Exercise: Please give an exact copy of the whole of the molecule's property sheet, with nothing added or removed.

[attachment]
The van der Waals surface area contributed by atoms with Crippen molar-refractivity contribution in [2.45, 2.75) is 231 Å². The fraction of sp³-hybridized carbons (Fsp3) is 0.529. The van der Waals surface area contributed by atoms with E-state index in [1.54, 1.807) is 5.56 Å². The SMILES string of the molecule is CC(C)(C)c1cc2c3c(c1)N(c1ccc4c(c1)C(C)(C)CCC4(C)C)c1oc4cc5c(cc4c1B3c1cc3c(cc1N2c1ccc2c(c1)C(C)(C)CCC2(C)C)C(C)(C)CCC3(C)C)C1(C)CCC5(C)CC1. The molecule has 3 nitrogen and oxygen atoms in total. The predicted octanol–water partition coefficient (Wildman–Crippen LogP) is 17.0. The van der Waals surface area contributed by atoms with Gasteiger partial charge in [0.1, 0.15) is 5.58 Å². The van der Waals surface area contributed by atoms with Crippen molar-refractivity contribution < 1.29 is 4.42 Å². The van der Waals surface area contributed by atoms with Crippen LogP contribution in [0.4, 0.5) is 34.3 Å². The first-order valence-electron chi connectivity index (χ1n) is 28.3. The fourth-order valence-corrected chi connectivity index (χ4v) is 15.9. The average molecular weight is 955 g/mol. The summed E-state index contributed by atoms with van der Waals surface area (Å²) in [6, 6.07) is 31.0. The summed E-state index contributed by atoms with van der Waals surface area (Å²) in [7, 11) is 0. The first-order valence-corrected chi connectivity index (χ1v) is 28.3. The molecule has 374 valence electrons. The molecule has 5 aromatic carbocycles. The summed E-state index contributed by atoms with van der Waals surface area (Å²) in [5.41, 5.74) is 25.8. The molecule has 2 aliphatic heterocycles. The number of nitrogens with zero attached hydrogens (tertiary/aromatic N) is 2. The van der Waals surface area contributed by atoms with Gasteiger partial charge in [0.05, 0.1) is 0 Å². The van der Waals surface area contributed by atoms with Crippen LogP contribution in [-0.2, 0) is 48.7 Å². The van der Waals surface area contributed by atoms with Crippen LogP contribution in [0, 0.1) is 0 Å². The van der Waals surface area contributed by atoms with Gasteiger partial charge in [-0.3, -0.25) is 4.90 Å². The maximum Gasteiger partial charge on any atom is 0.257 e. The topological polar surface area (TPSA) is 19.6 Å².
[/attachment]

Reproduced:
The van der Waals surface area contributed by atoms with Crippen molar-refractivity contribution in [2.45, 2.75) is 231 Å². The fraction of sp³-hybridized carbons (Fsp3) is 0.529. The van der Waals surface area contributed by atoms with E-state index in [1.54, 1.807) is 5.56 Å². The SMILES string of the molecule is CC(C)(C)c1cc2c3c(c1)N(c1ccc4c(c1)C(C)(C)CCC4(C)C)c1oc4cc5c(cc4c1B3c1cc3c(cc1N2c1ccc2c(c1)C(C)(C)CCC2(C)C)C(C)(C)CCC3(C)C)C1(C)CCC5(C)CC1. The molecule has 3 nitrogen and oxygen atoms in total. The predicted octanol–water partition coefficient (Wildman–Crippen LogP) is 17.0. The van der Waals surface area contributed by atoms with Gasteiger partial charge in [0.1, 0.15) is 5.58 Å². The van der Waals surface area contributed by atoms with Crippen molar-refractivity contribution < 1.29 is 4.42 Å². The van der Waals surface area contributed by atoms with Crippen LogP contribution in [0.4, 0.5) is 34.3 Å². The first-order valence-electron chi connectivity index (χ1n) is 28.3. The fourth-order valence-corrected chi connectivity index (χ4v) is 15.9. The average molecular weight is 955 g/mol. The summed E-state index contributed by atoms with van der Waals surface area (Å²) in [6, 6.07) is 31.0. The summed E-state index contributed by atoms with van der Waals surface area (Å²) in [7, 11) is 0. The first-order valence-corrected chi connectivity index (χ1v) is 28.3. The molecule has 374 valence electrons. The molecule has 5 aromatic carbocycles. The summed E-state index contributed by atoms with van der Waals surface area (Å²) in [5.41, 5.74) is 25.8. The molecule has 2 aliphatic heterocycles. The number of nitrogens with zero attached hydrogens (tertiary/aromatic N) is 2. The van der Waals surface area contributed by atoms with Gasteiger partial charge in [0.05, 0.1) is 0 Å². The van der Waals surface area contributed by atoms with Crippen LogP contribution in [-0.2, 0) is 48.7 Å². The van der Waals surface area contributed by atoms with Crippen LogP contribution in [0, 0.1) is 0 Å². The van der Waals surface area contributed by atoms with Gasteiger partial charge in [-0.3, -0.25) is 4.90 Å². The maximum Gasteiger partial charge on any atom is 0.257 e. The topological polar surface area (TPSA) is 19.6 Å².